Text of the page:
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Use Azure Functions to process a CSV File and import data into Azure SQL

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13 Feb 2020MIT10 min read
Tutorial for file processing and importing to SQL leveraging serverless Azure Functions.

No longer maintained

Extract, Transform, and Load (ETL) is a common business function that is often necessary for integration between different systems. Traditional approaches often involve setting up dedicated FTP servers then deploying scheduled jobs to parse files and translate them for business use. Serverless architecture makes the job easier because a trigger can fire when the file is uploaded. Azure Functions is small pieces of code that focus on a specific problem and are ideal for tackling tasks like ETL.

This tutorial demonstrates how to take a legacy process and migrate it to run 100% in the cloud using the Azure SQL Database-as-a-Service offering combined with Azure Functions. You start with a local development environment, build and test the process end-to-end, then create the cloud-based assets and deploy to Azure.


The following concepts are covered in this lab. Click on the following links to learn more about each functional area that is covered in the lab exercises.


  1. Create an Azure Functions project
  2. Test the project locally
  3. Create the SQL database
  4. Add and test the code to update the database
  5. Create an Azure SQL Database
  6. Migrate the database
  7. Deploy the project to Azure
  8. Test uploads

1. Create an Azure Functions project

This exercise introduces you to Azure Functions along with the ability to emulate storage and debug functions locally. The Azure Functions host makes it possible to run a full version of the functions host on your development machine.


  • Visual Studio 2017 15.5 or later
  • The Azure Development workload
  • Azure Functions and Web Jobs Tools (15 or later) (Should be installed automatically with the Azure Development workload)


  1. Open Visual Studio 2017.

  2. Select File then New Project and choose the Azure Functions template. Enter FileProcessor for the Name. Click OK.

    Azure Functions Project

  3. In the Azure Functions dialog, choose the Azure Functions v1 (.NET Framework) host and select the Empty project template. Make sure that Storage Emulator is selected for the Storage Account. (This automatically sets up connection strings for storage emulation.) Click OK and wait for the project to create.

    Empty Project

  4. Right-click on the project name in the Solution Explorer and choose Add then New Item...

    Add New Item

  5. Select Azure Function for the item and give it the name FileProcessFn.cs and click Add.

    Azure Function Item

  6. In the next dialog, choose the Blob trigger template. You can leave Connection blank or populate it with AzureWebJobsStorage. Type import for the Path.

    Blob Trigger

  7. After the class is created, ensure it looks like this (if you did not fill out the Connection in the previous step, you can add it here):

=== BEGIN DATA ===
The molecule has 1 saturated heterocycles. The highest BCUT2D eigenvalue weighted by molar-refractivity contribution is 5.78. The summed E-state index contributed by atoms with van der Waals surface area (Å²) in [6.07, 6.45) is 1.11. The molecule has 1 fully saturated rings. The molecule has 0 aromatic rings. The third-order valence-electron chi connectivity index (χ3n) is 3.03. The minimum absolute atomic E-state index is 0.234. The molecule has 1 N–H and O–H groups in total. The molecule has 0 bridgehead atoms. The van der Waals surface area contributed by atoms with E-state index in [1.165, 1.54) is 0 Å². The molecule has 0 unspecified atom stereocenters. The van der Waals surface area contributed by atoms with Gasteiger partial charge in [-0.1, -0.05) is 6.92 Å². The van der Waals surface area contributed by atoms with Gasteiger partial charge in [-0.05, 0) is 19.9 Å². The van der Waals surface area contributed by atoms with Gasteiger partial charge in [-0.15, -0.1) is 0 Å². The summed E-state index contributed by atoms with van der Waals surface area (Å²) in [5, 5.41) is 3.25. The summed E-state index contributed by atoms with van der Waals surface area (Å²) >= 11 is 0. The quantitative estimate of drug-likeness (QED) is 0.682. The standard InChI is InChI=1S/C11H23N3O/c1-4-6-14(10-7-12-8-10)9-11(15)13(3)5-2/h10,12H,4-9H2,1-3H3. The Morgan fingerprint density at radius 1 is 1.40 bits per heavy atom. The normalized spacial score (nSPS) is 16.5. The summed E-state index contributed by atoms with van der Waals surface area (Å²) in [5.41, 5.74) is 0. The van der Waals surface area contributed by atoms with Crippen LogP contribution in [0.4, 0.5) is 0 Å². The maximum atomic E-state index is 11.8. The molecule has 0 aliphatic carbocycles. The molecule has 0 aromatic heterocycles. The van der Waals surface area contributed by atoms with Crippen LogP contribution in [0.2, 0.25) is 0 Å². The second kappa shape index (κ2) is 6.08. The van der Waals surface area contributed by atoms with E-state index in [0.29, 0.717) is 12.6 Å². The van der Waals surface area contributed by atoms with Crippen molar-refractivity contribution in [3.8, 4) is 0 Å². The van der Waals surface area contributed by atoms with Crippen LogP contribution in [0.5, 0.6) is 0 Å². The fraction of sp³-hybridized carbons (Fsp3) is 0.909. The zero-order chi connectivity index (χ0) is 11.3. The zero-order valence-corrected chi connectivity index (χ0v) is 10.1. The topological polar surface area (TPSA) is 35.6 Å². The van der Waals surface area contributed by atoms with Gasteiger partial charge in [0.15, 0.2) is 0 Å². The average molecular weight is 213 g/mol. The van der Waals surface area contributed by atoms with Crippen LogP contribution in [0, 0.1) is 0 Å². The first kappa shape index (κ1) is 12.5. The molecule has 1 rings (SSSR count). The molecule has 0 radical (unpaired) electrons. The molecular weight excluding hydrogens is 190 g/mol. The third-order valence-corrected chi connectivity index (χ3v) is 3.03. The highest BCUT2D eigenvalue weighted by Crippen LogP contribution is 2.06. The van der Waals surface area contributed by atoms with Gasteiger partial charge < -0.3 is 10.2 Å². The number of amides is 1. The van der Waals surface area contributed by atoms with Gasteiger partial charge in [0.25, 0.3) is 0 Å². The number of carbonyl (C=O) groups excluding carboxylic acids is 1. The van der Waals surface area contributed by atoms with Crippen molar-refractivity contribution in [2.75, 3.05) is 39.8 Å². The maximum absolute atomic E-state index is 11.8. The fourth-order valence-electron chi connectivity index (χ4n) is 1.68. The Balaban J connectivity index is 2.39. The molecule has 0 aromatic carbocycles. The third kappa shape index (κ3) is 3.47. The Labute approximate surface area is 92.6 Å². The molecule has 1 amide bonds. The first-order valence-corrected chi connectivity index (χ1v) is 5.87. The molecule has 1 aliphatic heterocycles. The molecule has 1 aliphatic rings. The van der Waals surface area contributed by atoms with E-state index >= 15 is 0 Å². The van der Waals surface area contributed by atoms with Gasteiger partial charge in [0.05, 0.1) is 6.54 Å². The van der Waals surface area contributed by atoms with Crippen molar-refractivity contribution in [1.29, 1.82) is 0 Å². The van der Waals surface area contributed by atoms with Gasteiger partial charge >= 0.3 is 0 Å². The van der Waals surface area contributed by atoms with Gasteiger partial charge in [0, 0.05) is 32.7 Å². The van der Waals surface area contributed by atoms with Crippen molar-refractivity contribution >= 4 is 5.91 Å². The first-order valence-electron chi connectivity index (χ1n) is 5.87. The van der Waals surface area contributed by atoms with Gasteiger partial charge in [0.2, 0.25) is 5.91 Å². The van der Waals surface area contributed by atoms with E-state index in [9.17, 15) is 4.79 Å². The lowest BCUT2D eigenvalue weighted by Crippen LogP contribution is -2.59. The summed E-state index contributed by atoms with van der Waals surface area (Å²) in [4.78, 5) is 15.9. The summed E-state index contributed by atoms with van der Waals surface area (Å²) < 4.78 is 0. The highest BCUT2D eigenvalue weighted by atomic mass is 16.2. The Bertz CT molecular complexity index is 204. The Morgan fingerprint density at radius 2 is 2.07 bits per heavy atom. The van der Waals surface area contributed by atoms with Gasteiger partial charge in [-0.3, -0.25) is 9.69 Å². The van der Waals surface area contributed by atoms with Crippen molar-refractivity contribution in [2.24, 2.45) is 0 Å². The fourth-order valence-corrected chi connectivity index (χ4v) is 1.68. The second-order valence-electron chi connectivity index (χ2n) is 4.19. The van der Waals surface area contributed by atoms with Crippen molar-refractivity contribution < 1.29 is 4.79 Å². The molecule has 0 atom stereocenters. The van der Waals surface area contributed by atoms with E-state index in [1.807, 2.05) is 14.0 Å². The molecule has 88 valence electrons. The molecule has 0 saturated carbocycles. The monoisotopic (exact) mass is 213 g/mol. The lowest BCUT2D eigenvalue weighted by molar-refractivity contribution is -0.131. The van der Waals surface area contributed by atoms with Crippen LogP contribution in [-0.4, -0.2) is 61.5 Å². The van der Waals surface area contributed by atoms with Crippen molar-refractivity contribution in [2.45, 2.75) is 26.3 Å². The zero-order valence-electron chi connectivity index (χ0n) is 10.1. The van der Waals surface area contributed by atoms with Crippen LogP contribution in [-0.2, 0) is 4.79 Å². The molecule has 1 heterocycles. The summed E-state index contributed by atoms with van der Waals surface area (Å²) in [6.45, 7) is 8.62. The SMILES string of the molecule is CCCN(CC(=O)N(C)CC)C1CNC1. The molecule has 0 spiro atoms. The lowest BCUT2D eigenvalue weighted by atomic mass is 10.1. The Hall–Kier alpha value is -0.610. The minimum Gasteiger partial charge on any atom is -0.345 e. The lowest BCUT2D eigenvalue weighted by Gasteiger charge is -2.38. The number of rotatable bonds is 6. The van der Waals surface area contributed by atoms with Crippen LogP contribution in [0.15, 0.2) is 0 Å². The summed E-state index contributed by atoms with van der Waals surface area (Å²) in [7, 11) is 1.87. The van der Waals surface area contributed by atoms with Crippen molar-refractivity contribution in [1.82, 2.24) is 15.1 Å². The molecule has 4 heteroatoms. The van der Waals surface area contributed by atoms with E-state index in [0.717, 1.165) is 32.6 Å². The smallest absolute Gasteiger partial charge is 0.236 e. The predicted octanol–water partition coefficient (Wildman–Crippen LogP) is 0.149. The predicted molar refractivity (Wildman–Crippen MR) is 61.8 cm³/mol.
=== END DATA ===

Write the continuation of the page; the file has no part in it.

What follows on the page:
namespace FileProcessor
        public static class FileProcessFn
            public static void Run([BlobTrigger("import/{name}", Connection = "AzureWebJobsStorage")]Stream myBlob, string name, TraceWriter log)
                log.Info($"C# Blob trigger function Processed blob\n Name:{name} \n Size: {myBlob.Length} Bytes");
  8. In the Solution Explorer, open local.settings.json. It should have development storage set, like this:

        "IsEncrypted": false,
        "Values": {
            "AzureWebJobsStorage": "UseDevelopmentStorage=true",
            "AzureWebJobsDashboard": "UseDevelopmentStorage=true"

Learn more about Azure Blob Storage Triggers.

Now you've successfully created a function. The next exercise will walk through how to test it on your local machine.

2. Test the project locally



  1. Launch the Storage Emulator by following the directions here.

  2. Open Storage Explorer and navigate to Blob Containers in developer storage.

    Blob Containers

  3. Right-click on Blob Containers and choose Create Blob Container. This opens a node that you can type the name for the container: import. Hit ENTER and the container details load.

    Import Container

  4. In Visual Studio, click the debug button or press F5 to start debugging.

    Launch Debug

  5. Wait for the functions host to start running. The console eventually shows the text Debugger listening on [::]:5858 (your port may be different.)

  6. In the Storage Explorer window for the import container, click the Upload button and choose the Upload folder... option.

    Upload Folder

  7. In the Upload Folder dialog, select the data folder that is provided with this tutorial. Make sure Blob type is set to Block blob and Upload to folder (optional) is empty. Click Upload.

    Select Folder

  8. Confirm the files in the folder were processed by checking the logs in the function host console window.

    Confirm Upload

  9. Stop the debugging session

  10. Delete the data folder and files from the storage emulator.

The Azure Function is ready. In the next exercise, you will create a database and table to process the files into.

3. Create the SQL Database

This exercise walks through creating the local SQL database for testing.



  1. Open SQL Server Management Studio and connect to your local server instance.

  2. Right-click on the Databases node and choose New Database...

    Create New Database

  3. For the Database name type todo. Adjust any other settings you desire and click OK.

    Name the Database

  4. Right-click on the todo database and choose New Query. In the window that opens, type the following commands: